Joseph W McFarland Jr | Arkansas news, politics, opinion, restaurants, music, movies and art

Joseph W McFarland Jr 
Member since Sep 13, 2012


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Re: “Greyhounds put in harm's way so racino can prosper

I have been attending greyhound racing programs for about 7 years. I was introduced to the sport in West Palm Beach after moving there from West Viriginia (where Greyhound racing is still legal). I regularly play Southland via simulcast. It is my favorite track. I am a 49 year old white, professional male who spends weekends & spare time at the track primarily because of greyhound racing. The dogs are tremendous athletes. Like any athlete, they suffer injuries while racing. This is inevitable. They run at great speeds such that there slender and sleek physiques make them vulnerable to injuries. I have seen only one on track death, which resulted when the greyhound caught the lure and was electrocuted. I have only witnessed a handful of injuries where a dog was carried off by a handler. After having witnessed an estimated 35,000 races in seven years, I think this number is quite small. Based on my observation, racing dogs do not routinely suffer serious injuries. It happens occasionally. They do suffer sprains and strains, and when the trainers discover the injuries, which often aren't apparent for several races ( a dog cannot tell you his hamstring hurts) they are scratched, rested, schooled and brought back to run when and if ready.

irrespective of the overall profitability of the track business, the fact is that the greyhound industry employs a significant number of people. At all the tracks which I attend, there are tellers who have been employed there for many years. All the tracks employ handlers, who walk the dogs to the starting box and secure them when the race is over. These are usually young people who are fit enough to run from one end of the track to another, supervised by an older chief handler. I assume these are lower paid positions, ideal for young adults, college students and teenagers. These young people seem to enjoy their work, which keeps them fit and exposes them to animals they treat with love and respect. You see a turn over of these employees as the young employees move on to other jobs. Sometimes they take other positions at the track, moving up in the gaming industry. The racing industry employs people you do not see at the track. Breeders and kennels also employ people to breed, care for and train the greyhound. As to the tellers, I have seen some long term employees lose their jobs due to management decisions and the affect on them was devastating. I can only imagine how the track employees in Massachusetts felt when there jobs were eliminated due to the sentimentality of a handful of animal rights activist who week to impose their idea of "cruelty' on others.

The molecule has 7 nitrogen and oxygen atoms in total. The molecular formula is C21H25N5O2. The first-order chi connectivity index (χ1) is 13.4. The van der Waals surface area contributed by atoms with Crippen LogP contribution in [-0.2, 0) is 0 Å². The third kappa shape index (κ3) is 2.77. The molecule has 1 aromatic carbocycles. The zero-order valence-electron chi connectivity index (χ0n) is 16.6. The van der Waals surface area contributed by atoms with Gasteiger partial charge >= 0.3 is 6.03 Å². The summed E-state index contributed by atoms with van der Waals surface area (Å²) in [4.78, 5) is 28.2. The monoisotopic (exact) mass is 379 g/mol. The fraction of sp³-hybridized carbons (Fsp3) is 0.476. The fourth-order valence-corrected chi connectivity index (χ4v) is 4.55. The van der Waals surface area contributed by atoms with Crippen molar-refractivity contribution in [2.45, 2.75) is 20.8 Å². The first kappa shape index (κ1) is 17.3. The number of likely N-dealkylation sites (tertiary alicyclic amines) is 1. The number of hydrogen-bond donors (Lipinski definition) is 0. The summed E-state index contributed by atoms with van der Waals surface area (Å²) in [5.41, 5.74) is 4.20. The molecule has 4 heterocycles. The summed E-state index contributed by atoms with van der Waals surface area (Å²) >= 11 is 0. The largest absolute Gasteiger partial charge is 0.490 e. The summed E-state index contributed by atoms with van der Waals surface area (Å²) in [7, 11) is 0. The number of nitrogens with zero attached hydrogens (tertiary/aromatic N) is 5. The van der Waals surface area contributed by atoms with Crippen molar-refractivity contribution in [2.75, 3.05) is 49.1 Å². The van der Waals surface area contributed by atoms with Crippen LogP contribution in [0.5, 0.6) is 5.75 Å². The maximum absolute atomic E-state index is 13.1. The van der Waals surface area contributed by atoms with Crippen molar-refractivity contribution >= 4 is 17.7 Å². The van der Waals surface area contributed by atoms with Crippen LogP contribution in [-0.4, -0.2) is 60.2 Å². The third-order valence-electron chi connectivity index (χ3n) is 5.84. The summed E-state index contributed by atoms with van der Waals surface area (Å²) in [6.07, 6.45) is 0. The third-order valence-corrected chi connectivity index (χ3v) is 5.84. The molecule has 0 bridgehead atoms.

The author protrays the customer, the "gambler" in a negative light of pathos, huddled over gaming carrols turning a pasty pallored shade casued by vitamin C deprivatation due to lack of of sunshine, destiend to destroy their own lives and finances. Most of us are, to the contrary, seeking entertainment. I recognize that I may lose a little money, but the expense is worth the entertainment. The track is a cool place to hang out. Many of the people are "regulars" and they become your friends. The tellers become your friends. The poker dealers become your friends. We the "degenerate gambler" feel for them when they lose a long standing job because we see them cry and stress when it happens.
I wonder if the activists who influenced the closing of the Massachusetts tracks considered the effect on those who lost their jobs. Was their action really "humane" The greyhounds they are seeking to "save" would not even have enjoyed a breath of life if it were not for the racing industry which spawned them. These dogs are not abused. Anyone who has seen a race can see how the dogs are exhilarated after finishing the race. It doesn't take an animal rights activist to recognize a happy dog. They are "born to run", it is their destiny. To deprive them of the very life and fulfillment that the racing industry offers them would itself be cruel. As to Ms. Dorchak, she can choose to "make" her prize show dog jump through a hoop or roll over and play dead. To me that is degrading and cruel. As to us race fans, our dogs are going to run for the roses. it is a much more noble existence. Give me my doggy dime!

1 like, 2 dislikes
Posted by Joseph W McFarland Jr on 09/13/2012 at 3:44 PM

 

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